I do my best to avoid disaster all together. I am an over-planner, over-thinker, and over-packer. I'm the kind of person who carries a huge handbag so I can stuff it with all kinds of useless things. Remember that one time four years ago when you were on a plane and nearly ran out of chapstick? You had to dig out the little bit around the inside edges with your pinky nail, and it wasn't nearly as soothing as smearing it on from the holder. Now I carry a back up so I never have to worry about running out of lip balm again.
But no matter how much I pack or plan, there are some disasters that even I can't control. I was on my own for the first time after college, living on the other side of the country from my parents. I had a job, albeit, not a good one, an apartment, I was making friends and of course, digging my way into debt. I knew I needed a second job, but I wasn't ready to give up my nights and weekends just yet. My car was paid off, so that was a load off of expenses and my parents still had it under their insurance.
They were working on an intersection downtown and forgot to put up a stop sign. I hit the back end of a truck twice the size of my little car and that was it. (No one was injured thank goodness). Already living beyond my means, I had to add a car payment and insurance to my overtapped budget. It was time to sell my soul for minimum wage.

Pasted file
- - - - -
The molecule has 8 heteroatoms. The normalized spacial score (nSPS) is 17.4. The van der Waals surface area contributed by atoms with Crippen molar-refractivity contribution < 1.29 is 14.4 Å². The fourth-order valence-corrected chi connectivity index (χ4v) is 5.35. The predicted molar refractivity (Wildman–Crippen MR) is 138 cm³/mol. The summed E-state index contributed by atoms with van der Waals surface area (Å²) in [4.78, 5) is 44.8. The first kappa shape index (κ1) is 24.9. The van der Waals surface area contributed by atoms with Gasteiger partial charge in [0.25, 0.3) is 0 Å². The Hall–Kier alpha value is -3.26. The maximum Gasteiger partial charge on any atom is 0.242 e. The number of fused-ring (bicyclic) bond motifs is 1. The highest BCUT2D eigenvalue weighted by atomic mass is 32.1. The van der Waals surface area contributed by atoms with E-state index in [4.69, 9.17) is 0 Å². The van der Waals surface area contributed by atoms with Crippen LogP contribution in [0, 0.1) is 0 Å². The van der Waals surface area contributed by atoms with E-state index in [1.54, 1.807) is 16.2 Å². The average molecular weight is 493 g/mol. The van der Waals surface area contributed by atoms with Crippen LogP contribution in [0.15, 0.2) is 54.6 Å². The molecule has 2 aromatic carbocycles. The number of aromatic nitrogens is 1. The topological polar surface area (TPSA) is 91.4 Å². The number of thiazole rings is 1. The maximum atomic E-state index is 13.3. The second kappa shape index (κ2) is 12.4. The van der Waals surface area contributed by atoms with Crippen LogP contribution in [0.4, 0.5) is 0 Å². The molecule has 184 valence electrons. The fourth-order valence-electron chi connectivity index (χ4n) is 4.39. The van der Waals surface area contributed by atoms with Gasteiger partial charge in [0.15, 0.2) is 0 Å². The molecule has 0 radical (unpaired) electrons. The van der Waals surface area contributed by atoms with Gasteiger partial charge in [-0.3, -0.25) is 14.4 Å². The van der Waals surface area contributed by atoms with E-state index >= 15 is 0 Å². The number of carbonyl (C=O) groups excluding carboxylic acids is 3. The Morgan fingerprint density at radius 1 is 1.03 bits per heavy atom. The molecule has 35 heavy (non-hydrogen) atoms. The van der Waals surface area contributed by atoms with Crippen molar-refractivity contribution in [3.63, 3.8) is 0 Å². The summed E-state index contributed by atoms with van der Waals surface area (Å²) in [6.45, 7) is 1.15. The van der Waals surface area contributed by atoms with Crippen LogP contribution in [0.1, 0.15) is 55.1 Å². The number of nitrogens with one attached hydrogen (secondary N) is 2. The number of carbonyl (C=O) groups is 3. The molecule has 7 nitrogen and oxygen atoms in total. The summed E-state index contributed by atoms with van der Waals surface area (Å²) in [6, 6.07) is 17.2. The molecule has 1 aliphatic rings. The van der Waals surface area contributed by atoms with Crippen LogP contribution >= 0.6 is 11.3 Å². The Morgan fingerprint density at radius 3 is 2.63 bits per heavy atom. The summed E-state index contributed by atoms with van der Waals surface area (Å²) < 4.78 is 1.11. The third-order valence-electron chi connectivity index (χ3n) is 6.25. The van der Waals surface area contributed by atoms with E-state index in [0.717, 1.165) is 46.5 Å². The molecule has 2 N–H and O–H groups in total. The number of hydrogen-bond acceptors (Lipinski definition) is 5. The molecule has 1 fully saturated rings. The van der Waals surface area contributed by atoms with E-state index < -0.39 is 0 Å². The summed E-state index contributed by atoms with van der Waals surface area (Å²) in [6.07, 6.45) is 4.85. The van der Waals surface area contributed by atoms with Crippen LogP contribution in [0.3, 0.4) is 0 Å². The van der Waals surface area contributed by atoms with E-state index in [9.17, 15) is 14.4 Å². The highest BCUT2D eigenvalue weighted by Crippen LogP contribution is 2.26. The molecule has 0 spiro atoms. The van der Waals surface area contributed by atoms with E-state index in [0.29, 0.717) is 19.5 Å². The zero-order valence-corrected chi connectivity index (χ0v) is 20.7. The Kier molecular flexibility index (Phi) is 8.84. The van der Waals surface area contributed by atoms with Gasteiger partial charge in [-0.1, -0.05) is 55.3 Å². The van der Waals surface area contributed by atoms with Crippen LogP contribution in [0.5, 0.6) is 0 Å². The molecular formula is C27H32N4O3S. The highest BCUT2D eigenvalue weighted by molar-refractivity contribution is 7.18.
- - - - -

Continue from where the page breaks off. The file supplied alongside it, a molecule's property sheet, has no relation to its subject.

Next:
Since I'd worked as a barista through college, I crawled my way into Starbuck's and filled out an application. I was hired, and had to work nights until twelve and then get up for my day job at seven, and back to Starbuck's right afterward. I also got the priveledge of opening on Saturdays at five-thirty a.m. And it was the best thing that could have possibly happened to me.
I got my finances back in shape and met two of my best friends, one of which introduced me to another friend, and I met my husband at her New Year's party. All of this happened because of a car accident.
Some tragedies are, of course, still tragic and no one wants to get into a car accident, but some things, like having your first or even second manuscript rejected could be that one unfortunate turning point that leads you on to greater things.